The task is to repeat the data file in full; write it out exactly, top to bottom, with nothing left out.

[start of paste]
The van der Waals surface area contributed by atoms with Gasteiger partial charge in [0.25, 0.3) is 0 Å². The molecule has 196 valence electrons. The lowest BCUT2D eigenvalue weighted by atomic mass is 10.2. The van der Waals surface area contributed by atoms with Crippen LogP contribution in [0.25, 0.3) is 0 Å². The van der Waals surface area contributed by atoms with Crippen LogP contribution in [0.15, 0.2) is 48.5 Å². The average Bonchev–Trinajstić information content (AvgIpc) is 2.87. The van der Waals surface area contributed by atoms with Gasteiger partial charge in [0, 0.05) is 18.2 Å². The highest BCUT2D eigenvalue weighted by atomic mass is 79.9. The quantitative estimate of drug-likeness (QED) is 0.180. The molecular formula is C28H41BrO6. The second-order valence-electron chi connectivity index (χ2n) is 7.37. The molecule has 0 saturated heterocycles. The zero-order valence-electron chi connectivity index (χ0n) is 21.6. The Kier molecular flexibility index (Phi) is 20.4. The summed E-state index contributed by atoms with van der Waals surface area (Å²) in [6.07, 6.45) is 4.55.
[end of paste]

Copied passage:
The van der Waals surface area contributed by atoms with Gasteiger partial charge in [0.25, 0.3) is 0 Å². The molecule has 196 valence electrons. The lowest BCUT2D eigenvalue weighted by atomic mass is 10.2. The van der Waals surface area contributed by atoms with Crippen LogP contribution in [0.25, 0.3) is 0 Å². The van der Waals surface area contributed by atoms with Crippen LogP contribution in [0.15, 0.2) is 48.5 Å². The average Bonchev–Trinajstić information content (AvgIpc) is 2.87. The van der Waals surface area contributed by atoms with Gasteiger partial charge in [0, 0.05) is 18.2 Å². The highest BCUT2D eigenvalue weighted by atomic mass is 79.9. The quantitative estimate of drug-likeness (QED) is 0.180. The molecular formula is C28H41BrO6. The second-order valence-electron chi connectivity index (χ2n) is 7.37. The molecule has 0 saturated heterocycles. The zero-order valence-electron chi connectivity index (χ0n) is 21.6. The Kier molecular flexibility index (Phi) is 20.4. The summed E-state index contributed by atoms with van der Waals surface area (Å²) in [6.07, 6.45) is 4.55.